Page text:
Developed by Professor Keith Pullen, the Levistor flywheel system has secured a £545k grant from the UK Office for Zero Emissions Vehicles, in partnership with Innovate UK.

By Mr John Stevenson(Senior Communications Officer), Published


Thanks to a £545k grant from the UK Office for Zero Emissions in partnership with Innovate UK, technology developed out of City could be a game changer for electric vehicles and the environment.

The Levistor flywheel energy storage system (FESS), developed by Professor Keith Pullen in the Department of Mechanical Engineering & Aeronautics, has been designed to provide a short-term power boost to the electricity grid when extra energy is required to give a fast charge to the next generation of electric vehicles (EVs).

Levistor’s mechanical batteries store energy in a rotating shaft. Electrical energy is added through an electric motor (speeding up the shaft) and then taken out through a generator (slowing down the shaft). An EV would need half an hour to add 100 miles of range on a “rapid” 50kW charger but this can be done in under 5 minutes with the Levistor products buffering energy and increasing power to 350kW as can be absorbed by the latest EVs.

Professor Pullen is excited about the potential of FESS and welcomes the grant award:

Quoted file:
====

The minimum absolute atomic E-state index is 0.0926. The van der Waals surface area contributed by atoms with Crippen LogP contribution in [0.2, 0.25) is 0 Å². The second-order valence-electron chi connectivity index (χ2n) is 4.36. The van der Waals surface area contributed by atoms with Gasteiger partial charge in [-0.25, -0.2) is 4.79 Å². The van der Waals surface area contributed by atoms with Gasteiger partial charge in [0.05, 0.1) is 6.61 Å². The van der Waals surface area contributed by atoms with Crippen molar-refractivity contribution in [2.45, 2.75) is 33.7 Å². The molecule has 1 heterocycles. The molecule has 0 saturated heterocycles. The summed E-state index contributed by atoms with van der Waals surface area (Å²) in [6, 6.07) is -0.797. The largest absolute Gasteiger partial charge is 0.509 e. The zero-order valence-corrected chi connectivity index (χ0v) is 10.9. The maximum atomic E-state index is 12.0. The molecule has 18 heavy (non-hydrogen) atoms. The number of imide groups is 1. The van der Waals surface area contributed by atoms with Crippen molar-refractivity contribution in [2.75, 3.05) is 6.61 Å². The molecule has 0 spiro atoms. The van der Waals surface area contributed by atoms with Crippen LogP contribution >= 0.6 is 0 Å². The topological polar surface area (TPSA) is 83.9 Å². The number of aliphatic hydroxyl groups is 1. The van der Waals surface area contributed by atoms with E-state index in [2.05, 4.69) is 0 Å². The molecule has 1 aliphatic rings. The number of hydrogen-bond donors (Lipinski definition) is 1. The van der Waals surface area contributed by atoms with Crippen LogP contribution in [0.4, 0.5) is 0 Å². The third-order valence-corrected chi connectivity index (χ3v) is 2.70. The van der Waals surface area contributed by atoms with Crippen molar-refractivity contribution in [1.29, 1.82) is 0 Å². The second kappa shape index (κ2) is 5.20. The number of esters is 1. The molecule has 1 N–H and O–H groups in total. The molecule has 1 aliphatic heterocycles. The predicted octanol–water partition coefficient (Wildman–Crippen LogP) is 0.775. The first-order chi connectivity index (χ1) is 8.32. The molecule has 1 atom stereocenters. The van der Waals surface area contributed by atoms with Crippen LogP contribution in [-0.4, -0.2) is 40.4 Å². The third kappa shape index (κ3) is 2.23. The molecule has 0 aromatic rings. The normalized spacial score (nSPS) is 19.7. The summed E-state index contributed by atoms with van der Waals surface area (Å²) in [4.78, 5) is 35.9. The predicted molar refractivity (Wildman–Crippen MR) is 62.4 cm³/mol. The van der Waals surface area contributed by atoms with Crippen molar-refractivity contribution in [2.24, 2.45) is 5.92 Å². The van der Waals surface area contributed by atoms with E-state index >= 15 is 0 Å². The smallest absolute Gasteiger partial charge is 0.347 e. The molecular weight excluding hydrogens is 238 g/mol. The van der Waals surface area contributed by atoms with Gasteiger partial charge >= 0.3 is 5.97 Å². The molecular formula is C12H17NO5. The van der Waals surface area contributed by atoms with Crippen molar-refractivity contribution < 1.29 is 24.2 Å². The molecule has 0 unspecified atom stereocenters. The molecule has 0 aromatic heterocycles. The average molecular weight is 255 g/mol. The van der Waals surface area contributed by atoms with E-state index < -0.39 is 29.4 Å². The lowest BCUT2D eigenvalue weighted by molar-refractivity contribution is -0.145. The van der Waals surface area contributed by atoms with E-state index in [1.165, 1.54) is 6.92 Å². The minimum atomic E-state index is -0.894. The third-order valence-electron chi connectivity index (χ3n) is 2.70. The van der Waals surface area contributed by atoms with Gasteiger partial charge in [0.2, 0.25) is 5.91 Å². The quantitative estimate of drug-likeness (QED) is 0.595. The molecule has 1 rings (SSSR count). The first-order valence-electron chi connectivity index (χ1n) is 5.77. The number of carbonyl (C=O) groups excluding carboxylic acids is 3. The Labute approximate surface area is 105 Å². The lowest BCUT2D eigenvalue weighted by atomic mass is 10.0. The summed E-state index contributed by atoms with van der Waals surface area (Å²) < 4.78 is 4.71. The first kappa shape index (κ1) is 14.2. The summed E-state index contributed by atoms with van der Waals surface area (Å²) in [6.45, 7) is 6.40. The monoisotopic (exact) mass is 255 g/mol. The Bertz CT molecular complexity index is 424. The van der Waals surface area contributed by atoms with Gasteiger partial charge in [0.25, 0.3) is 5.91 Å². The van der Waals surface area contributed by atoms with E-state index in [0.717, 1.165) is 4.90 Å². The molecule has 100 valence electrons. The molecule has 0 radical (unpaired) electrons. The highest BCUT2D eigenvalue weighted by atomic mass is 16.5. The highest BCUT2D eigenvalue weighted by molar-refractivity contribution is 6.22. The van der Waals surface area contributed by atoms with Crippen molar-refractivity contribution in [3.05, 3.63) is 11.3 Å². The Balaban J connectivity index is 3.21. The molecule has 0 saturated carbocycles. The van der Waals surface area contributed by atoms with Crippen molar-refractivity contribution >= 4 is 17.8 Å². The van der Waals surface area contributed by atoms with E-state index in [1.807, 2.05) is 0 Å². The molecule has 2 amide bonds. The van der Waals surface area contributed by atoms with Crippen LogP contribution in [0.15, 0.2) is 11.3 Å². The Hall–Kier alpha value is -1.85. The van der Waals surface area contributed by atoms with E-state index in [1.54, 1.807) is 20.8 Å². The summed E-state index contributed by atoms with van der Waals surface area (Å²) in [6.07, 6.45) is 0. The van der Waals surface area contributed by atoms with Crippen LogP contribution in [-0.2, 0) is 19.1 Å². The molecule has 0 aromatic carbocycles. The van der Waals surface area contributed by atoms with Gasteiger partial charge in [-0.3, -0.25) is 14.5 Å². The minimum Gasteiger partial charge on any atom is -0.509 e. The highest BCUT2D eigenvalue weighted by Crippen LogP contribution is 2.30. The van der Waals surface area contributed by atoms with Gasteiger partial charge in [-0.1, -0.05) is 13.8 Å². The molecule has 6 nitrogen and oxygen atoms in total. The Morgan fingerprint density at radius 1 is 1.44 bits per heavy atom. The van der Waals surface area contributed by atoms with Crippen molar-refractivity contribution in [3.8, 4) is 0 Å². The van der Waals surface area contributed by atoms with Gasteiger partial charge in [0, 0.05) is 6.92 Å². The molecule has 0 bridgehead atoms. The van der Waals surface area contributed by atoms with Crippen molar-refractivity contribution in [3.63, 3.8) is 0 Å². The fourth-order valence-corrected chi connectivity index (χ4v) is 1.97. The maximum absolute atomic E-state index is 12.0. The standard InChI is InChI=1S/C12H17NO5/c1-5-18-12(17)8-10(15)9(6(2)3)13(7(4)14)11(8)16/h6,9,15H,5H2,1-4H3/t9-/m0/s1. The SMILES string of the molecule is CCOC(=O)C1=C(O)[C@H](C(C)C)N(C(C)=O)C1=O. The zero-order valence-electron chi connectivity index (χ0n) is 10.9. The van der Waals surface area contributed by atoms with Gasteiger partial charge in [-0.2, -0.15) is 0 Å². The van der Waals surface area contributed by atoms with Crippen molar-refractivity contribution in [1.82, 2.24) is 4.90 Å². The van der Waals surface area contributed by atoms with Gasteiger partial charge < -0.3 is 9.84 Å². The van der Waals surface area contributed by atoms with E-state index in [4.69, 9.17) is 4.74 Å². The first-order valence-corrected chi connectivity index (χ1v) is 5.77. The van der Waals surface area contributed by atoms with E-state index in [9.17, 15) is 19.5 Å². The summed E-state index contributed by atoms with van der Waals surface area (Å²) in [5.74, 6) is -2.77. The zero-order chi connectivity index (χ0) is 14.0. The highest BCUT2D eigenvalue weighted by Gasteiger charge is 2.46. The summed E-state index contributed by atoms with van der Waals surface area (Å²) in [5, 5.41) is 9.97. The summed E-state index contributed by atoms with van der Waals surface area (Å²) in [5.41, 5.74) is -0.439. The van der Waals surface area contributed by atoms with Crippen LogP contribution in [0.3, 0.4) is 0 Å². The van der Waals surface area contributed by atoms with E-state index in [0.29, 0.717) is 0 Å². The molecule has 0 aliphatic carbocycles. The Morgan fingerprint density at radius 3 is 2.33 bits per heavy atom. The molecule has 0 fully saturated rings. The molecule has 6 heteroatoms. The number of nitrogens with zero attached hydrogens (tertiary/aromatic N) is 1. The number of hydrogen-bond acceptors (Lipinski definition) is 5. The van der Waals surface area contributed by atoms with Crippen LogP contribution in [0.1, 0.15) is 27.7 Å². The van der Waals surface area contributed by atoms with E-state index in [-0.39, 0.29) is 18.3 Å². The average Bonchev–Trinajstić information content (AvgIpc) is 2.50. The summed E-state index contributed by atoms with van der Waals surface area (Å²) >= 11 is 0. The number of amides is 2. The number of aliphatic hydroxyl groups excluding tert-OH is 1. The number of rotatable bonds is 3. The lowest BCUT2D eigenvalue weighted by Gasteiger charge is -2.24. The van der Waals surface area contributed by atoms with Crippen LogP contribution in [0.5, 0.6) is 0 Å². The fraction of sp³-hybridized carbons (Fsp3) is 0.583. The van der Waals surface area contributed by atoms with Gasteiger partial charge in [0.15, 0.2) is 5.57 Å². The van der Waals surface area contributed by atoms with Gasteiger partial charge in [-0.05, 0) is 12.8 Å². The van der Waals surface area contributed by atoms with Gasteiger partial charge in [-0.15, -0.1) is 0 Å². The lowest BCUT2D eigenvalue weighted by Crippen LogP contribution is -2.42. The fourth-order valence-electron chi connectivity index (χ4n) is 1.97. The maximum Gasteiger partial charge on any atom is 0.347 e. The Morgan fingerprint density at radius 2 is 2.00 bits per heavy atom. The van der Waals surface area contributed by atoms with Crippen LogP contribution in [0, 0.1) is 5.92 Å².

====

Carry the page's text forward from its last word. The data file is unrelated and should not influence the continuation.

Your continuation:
“Our securing of a substantial grant from the UK Office for Zero Emissions Vehicles in partnership with Innovate UK will greatly boost our work in speeding up the roll-out of super-fast charging of EVs across the UK. We believe we have a sustainable solution: flywheels release energy rapidly, like lithium-ion batteries, but do so without the limitations of batteries such as the need to be heated or cooled. Flywheels also don’t degrade over time like battery cells.”

This technology is currently commercialised by City spinout Levistor Ltd. Tom Andrews, Levistor’s Commercial Director, said:

"The team at Levistor is delighted to be working on this flywheel technology developed at City by Professor Pullen. We are going to be using the flywheels to provide a boost to the grid for electric vehicle charging.  Our aim is to enable 350kW charging which would mean that 5 minutes of charge would give a driver over 100 miles. We are going to be launching a Crowdcube campaign later this month to enable us to get our first prototypes out into the market."

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